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How to find a COVID-19 Vaccine in Oregon

Find a COVID-19 Vaccine in Oregon

Who can get a vaccine?


Where can I find a vaccine?

Locate vaccine providers and clinics:

 Schedule a vaccine appointment with a pharmacy:

Retail Pharmacies


Select pharmacies across Oregon are now offering vaccines, and others will join as more vaccine becomes available. However, vaccine supply is still very limited. Until supply increases, there will not be enough vaccines for all eligible Oregonians at these pharmacies.

Make an appointment directly at the pharmacies' websites:

Pharmacies Serving Long-Term Care Facilities


The CDC is leading a national program that is serving roughly 1,300 long-term care facilities across Oregon. These facilities include:

  • Adult group homes for people with intellectual and developmental disabilities
  • Adult foster homes for older adults and people with disabilities
  • Assisted living and residential care facilities
  • Behavioral health facilities
  • Continuing Care Retirement Communities
  • HUD Section 202 Supportive Housing for the Elderly
  • Nursing facilities
  • State-run Veteran's homes

If you live or work in a long-term care site that is part of the federal pharmacy partnership, you can get your vaccine through one of three scheduled onsite clinics planned for each enrolled facility.

The CDC didn't partner with every long-term care facility in Oregon. So the state is working to make sure Oregonians who live or work in a long-term care setting that is NOT part of the federal program can get vaccinated against COVID another way.

For more information visit the CDC Pharmacy Partnership for Long-Term Care Program.

Find vaccine events happening in your community:


What do I need to know before I go?

COVID vaccines are safe and effective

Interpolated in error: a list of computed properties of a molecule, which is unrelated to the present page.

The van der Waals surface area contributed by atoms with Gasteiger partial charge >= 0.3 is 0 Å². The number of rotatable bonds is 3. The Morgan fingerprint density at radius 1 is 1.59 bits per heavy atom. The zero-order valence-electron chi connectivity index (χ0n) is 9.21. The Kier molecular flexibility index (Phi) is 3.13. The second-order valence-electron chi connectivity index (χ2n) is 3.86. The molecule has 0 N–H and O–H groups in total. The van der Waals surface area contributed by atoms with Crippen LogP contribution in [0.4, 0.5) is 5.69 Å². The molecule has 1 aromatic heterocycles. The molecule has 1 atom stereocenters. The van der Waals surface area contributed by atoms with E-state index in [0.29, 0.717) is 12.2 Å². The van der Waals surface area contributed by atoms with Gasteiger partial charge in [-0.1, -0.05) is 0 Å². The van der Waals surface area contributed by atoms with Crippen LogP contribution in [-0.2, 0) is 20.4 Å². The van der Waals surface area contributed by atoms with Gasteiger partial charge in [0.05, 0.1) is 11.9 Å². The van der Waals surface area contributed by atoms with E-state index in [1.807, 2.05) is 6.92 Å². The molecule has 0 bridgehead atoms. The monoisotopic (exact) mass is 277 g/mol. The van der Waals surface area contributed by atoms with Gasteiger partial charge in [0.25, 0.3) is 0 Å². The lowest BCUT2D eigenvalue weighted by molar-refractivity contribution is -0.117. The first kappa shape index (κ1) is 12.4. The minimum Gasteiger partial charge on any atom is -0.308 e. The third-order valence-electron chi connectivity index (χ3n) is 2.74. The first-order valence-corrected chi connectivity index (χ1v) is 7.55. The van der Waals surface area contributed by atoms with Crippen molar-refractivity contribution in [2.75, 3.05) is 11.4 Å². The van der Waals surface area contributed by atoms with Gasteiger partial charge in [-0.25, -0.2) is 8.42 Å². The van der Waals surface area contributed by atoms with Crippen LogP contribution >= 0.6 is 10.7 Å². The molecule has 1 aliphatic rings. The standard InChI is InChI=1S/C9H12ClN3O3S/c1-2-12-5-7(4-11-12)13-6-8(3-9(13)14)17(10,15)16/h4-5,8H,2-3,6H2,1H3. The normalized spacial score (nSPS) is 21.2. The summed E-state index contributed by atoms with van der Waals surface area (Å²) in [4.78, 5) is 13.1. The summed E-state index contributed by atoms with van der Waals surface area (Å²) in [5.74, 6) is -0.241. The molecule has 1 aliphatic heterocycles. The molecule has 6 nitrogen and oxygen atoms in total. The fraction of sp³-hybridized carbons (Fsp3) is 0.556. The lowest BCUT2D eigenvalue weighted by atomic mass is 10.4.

The Food & Drug Administration (FDA) requires rigorous safety testing before it will authorize any vaccine for emergency use. The COVID-19 vaccines from Pfizer, Moderna and Johnson & Johnson were tested in tens of thousands of study participants and generated enough data to convince the FDA that the vaccines were safe and effective.


Mass vaccination will help slow the spread of COVID-19

Safe and effective vaccines are the key to achieving community immunity from COVID-19 and returning to normal life as soon as possible.


The COVID-19 vaccine will be free

The vaccines will be provided at no cost to you. You do not need health insurance. If you have health insurance, vaccine providers may charge your insurance company an administration fee for giving you the vaccine. This means that you might be asked for your insurance information when you get your vaccine.


Different vaccines require different doses.

If you receive either a Pfizer or Moderna vaccine, you should receive a vaccination card that tells you when to get your second dose. If you receive a Johnson & Johnson vaccine, you will only need to get one dose.


Proof of eligibility or identification is not required

There is no need to bring identification, social security number or health insurance to your vaccine appointment. Vaccine providers may ask if you live in Oregon.


What should I expect after I get vaccinated?

Hold onto your vaccination card